Hackers Infect PGA Computers with Ransomware, Demand Bitcoin Payment

PGA of America computers were infected this week with a strain of malicious software that locked down critical files and demanded cryptocurrency for their return.

Officials discovered on Tuesday that servers had been targeted in a ransomware attack that blocked them from obtaining access to material relating to major golf tournaments, including this week's PGA Championship at Bellerive Country Club. Some signage had been in development for over a year and could not be reproduced quickly, Golfweek reported.

The extortion threat was clear: Transfer bitcoin to the hackers or lose the files forever. "Your network has been penetrated. All files on each host in the network have been encrypted with a strong algorythm (sic)," a ransom read. "Backups were either encrypted or deleted or backup disks were formatted." The note claimed shutting down the system may damage files.

The notice included a bitcoin wallet number—where funds could be sent—and a warning that there was no way to get access to the files without a decryption key. The hackers that said they would prove their "honest intentions" to the PGA of America by unlocking two files free-of-charge.

PGA hacked
Matthew Fitzpatrick of England checks his yardage book during a practice round before the 2018 PGA Championship at Bellerive Country Club on August 8, in St Louis. Computers holding information for this week’s PGA Championship at Bellerive Country Club were hit in a malware attack. Sam Greenwood/Getty Images

A source who asked not to be named told Golfweek that officials had no intention of paying the ransom demand—following the advice of most law enforcement officials and cybersecurity experts. The network remained locked on Wednesday and external researchers are still investigating.

PGA of America has declined to comment.

The golfing association did not reveal what ransomware infected its computers. But tech website Bleeping Computer found the demand matched the BitPaymer variant. Researcher Lawrence Abrams said one previous extortion scheme asked for 53 bitcoins, equivalent to $335,000.

Abrams described BitPaymer as a "secure ransomware" and said the PGA would either have to rely on backups to regain access to its files or pay the significant bitcoin demand. The FBI has previously urged all ransomware victims to report their incidents to U.S. law enforcement.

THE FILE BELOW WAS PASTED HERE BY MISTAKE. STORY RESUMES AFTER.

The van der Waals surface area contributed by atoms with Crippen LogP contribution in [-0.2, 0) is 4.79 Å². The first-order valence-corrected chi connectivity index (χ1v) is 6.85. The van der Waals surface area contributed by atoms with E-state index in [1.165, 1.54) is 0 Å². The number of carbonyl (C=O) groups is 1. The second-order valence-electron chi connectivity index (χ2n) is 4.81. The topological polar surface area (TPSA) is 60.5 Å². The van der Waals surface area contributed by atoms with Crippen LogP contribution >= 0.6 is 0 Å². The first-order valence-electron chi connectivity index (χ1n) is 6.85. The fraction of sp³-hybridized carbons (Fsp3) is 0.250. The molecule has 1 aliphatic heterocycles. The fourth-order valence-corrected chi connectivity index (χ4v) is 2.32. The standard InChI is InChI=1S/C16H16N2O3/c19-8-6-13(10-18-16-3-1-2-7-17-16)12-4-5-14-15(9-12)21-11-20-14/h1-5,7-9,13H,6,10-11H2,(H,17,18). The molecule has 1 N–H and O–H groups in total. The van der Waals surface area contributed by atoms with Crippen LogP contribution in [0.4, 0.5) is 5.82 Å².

The federal agency's cybercrime experts advise against giving the hackers money—but have acknowledged that for many victims the situation will be complicated.

"The FBI does not support paying a ransom to the adversary," its Internet Crime Complaint Center said in a release published September 2016.

"Paying a ransom does not guarantee the victim will regain access to their data; in fact, some individuals or organizations are never provided with decryption keys after paying a ransom.... While the FBI does not support paying a ransom, it recognizes executives, when faced with inoperability issues, will evaluate all options to protect their shareholders, employees, and customers."

In February of the same year, a hospital in Los Angeles paid $17,000 to hackers who had infected its computers with ransomware and locked down critical systems. In May 2017, a strain now known as "WannaCry" spread across the world, wreaking havoc on more than 200,000 victims.

In most cases, the hijacked files are returned. After all, it's good for business.

Tiger Woods
Tiger Woods continued his 2018 comeback at the BMW Championship first round. Stuart Franklin/Getty Images